Issue 12  •  Spring 2013

Girls of Summer: Camp Girls and Girls Rock!

Written by Cristina Cacioppo
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I never went to camp, which caused much anguish in my childhood (after summer break, my peers would come back and discuss the amazing times they had). Even as an adult, I wonder if my social awkwardness would be easier to overcome if I had been forced to interact with strangers in a camp setting. Maybe this is why I did not particularly enjoy the documentary, Camp Girls. It does not have a compelling story or exciting footage, so my guess is that all it does have going for it is nostalgic value (many in the audience whispered gleefully as the women onscreen reflected on their years at Pinecliffe).
I never went to camp, which caused much anguish in my childhood (after summer break, my peers would come back and discuss the amazing times they had). Even as an adult, I wonder if my social awkwardness would be easier to overcome if I had been forced to interact with strangers in a camp setting.

Maybe this is why I did not particularly enjoy the documentary, Camp Girls. It does not have a compelling story or exciting footage, so my guess is that all it does have going for it is nostalgic value (many in the audience whispered gleefully as the women onscreen reflected on their years at Pinecliffe).

Camp Girls is a film by Gay Block, a photographer who tracked down the grown women who were just young girls when she photographed them at Pinecliffe in 1981. The old black and white photographs appear onscreen and are cut with a blink of black screen before revealing the now-grown women (some of whom have children grabbing at their knees). The talking-head interview style does not match the richness of the photographs, and I found myself wanting to attend a retrospective of Block’s photos rather than see quick glimpses.

In the film, each woman gives her take on what attending an all-girls camp meant to her, and opinions vary widely. Some say they anticipated each year with overwhelming excitement, while others approached camp with absolute dread. Many former campers acknowledge that their confidence soared with the challenges they faced, each day taking on new tasks and inching outside of their comfort zones, whether jumping into cold bodies of water or holding large snakes.

These women grew up in camp—most attended between the ages of seven and fourteen—and in that time they saw changes in others and in themselves. Each year as they grew older, they wondered who else was wearing a bra that summer, or who was shaving her legs. They admit to forming cliques, and to not always treating each other fairly. One woman continues to be ashamed of how she treated a fellow camper and still avoids eye contact with her when their paths cross.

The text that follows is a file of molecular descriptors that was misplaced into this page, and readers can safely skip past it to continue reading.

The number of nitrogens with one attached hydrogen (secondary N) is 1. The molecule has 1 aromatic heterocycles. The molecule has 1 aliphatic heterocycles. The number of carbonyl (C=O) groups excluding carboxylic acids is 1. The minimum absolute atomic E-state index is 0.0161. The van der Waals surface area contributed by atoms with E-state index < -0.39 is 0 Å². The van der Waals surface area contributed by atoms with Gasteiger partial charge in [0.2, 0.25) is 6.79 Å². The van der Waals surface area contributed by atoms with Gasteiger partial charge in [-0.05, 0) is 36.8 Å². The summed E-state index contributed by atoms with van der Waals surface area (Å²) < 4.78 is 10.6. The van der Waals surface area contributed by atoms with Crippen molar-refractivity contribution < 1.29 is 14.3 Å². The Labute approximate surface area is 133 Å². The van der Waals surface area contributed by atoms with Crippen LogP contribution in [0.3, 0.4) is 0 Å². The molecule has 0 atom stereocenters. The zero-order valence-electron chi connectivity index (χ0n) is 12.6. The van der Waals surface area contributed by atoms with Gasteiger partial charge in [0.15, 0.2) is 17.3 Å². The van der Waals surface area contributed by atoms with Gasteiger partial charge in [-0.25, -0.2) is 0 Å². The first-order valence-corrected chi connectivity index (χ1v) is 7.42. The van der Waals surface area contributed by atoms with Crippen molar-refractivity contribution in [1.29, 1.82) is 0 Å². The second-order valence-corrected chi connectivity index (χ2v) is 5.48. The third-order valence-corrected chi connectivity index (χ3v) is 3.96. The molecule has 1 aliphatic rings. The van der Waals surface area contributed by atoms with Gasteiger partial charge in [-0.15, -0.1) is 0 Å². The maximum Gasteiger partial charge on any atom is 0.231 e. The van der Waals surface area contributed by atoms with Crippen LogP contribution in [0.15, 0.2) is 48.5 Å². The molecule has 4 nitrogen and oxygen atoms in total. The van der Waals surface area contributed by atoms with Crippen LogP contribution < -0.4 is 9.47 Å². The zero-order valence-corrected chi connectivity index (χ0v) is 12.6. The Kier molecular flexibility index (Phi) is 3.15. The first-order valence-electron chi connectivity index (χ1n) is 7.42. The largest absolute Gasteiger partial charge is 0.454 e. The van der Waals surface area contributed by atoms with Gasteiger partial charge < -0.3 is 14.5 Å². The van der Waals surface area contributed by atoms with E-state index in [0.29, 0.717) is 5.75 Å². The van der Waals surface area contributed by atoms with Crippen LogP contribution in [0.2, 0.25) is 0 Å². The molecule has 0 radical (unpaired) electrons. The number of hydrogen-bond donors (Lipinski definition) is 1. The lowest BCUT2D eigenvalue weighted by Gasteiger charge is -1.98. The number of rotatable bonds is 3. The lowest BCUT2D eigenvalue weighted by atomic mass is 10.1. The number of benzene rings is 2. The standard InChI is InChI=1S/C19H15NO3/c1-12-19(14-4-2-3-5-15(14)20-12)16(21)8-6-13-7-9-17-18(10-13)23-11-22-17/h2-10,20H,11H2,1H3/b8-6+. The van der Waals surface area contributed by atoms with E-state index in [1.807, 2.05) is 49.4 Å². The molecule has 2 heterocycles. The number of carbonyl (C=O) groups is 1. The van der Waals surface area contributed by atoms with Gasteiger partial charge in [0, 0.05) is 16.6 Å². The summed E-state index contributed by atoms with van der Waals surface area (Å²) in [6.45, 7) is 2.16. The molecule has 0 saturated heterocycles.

The film eventually turns away from camp life, and the women speak about what they do and value. This could be interesting, but the shift does not, in any way, parallel the information revealed in their camp days. Also, because there are so many women speaking, we do not have time to get to know any of them, so a complete picture is not possible.

A girls-at-camp documentary that I find more fascinating is Girls Rock!, a recent film about the rock and roll camp for girls in Portland, Oregon. Focusing on just a few girls as they begin a one-week program, this film gives a complete picture of the kind of transformation that can take place in a short period of time. Interspersing interviews with camp footage, this film shows why shy girls must come out of their shells, and why strong-willed ones must learn to compromise.

The young women of Girls Rock! come from different backgrounds. Laura is a Korean adoptee with a fantastic sense of humor; Misty is trying to structure her life after overcoming a drug addiction; and Amelia is a unique eight-year-old who embraces experimental rock. You get the sense that many of these girls are outcasts—the type that may not fare well at a regular camp. Some are into punk or death metal; some have been in juvenile detention centers; and some admit to having social problems at school. They find good company with each other, but plenty of drama and conflict arise, which ultimately brings them closer. At the end of their week, they perform their songs to a cheering audience. The moment is truly inspiring.

Now, if rock and roll camp had existed when I was young, I would have begged my parents to send me—and some might say that this bias might influence my review of Girls Rock! and Camp Girls. True, I appreciate the punk spirit more, but the reality is that Girls Rock! is a more interesting and well-formed film that leaves me with an invigorating pride about the strength of women.

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